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Linda Naeve, Reiman Gardens, (515) 294-8946,
Jean McGuire, Continuing Education and Communication Services, (515) 294-7033,

Plant a "Husker" in Your Garden

By Linda Naeve
Extension Coordinator
Reiman Gardens

Many plants have strange common names based on the appearance of the flowers or plant or the way in which they grow. The descriptive names originate from very careful observations or vivid imaginations. Some good examples of this are the compass plant, obedient plant, wishbone flower and daylily. This week's Reiman's Pick has a very odd common name - Bearded tongue - which refers to a unique characteristic in its flower. One of the five stamens in each flower is much larger than the others and is fuzzy, giving it a bearded appearance. The genus name, Penstemon, comes from the Greek words "pente" meaning five and "stemon" meaning "stamen."

Penstemons (pronounced pen-STAY-mons) are members of same plant family as snapdragons, veronicas, foxglove and mullein, in which unusual-shaped flowers are a family characteristic. Penstemons produce several large, white tubular flowers on spike-like racemes. Each flower appears to have two-lips; the upper lip has two petals fused together forming two lobes, and the lower lip is three-lobed.

Penstemons are native to various parts of North America and perform well in our Midwest climate. They grow well under dry conditions, but do not tolerate wet, soggy soils.

The cultivar that increased the popularity and use of penstemons in home gardens is Penstemon digitalis, "Husker Red." It is a fairly recent introduction, and, like its name implies, was developed at the University of Nebraska. It grows 30 to 36 inches in height with dark, maroon-red foliage and white flowers. "Husker Red" forms tidy clumps and is hardy from USDA zone 3 through 8.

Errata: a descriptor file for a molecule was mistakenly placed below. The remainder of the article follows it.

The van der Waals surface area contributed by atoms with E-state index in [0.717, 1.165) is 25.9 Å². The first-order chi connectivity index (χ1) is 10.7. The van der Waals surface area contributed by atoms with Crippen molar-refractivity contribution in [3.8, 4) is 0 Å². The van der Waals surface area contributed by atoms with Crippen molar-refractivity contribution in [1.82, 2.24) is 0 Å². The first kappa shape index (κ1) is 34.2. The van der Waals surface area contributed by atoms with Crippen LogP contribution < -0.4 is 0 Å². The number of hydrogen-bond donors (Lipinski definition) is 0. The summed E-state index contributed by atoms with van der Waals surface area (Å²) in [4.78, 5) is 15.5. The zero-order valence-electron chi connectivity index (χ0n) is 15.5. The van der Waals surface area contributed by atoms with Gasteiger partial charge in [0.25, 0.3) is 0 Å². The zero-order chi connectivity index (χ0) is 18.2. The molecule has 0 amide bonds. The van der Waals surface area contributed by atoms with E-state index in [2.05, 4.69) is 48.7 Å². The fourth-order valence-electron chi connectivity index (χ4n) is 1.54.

Although most penstemon species will grow and bloom in partial shade, "Husker Red" requires a full-sun location to maintain its colorful foliage. It sends up strong stems containing many white flowers in early to mid-summer and blooms beautifully for nearly four weeks.

"Husker Red" has very few pest problems and is easy to maintain. Besides weed control and occasional watering, the only thing that needs to be done to it in the summer is cutting back the flower stalks after they have finished blooming. The plants do not require frequent dividing to keep them healthy and in bounds. However, the clumps can be divided every three or four years to obtain more plants for your garden. Because of its low maintenance and beauty in the garden, the Perennial Plant Association named "Husker Red" penstemon its "1996 Plant of the Year." It adds several design elements to a garden. Group several plants in a drift or mass planting for a dynamic display of color in mid-summer. Its straight, upright flower stems contrast well with round- or mound-shaped plants. The maroon leaves complement and contrast well with many sun-loving perennials. They also make good cut flowers. The foliage and flowers are beautiful in a vase with pink lilies or roses.

"Husker Red" penstemon is featured in many locations at Reiman Gardens. It can be seen blooming in mass plantings in the Patty Jischke Children's Garden and the Town and Country Garden.

To learn more about the Reiman Gardens at Iowa State University visit us on the Web at:


Editors: A color photo, suitable for publication, is available at right. Click on the thumbnail photo to go to the fullsized photo. The picture's fullsize photo is 352K.

Caption: "Husker Red" Penstemon

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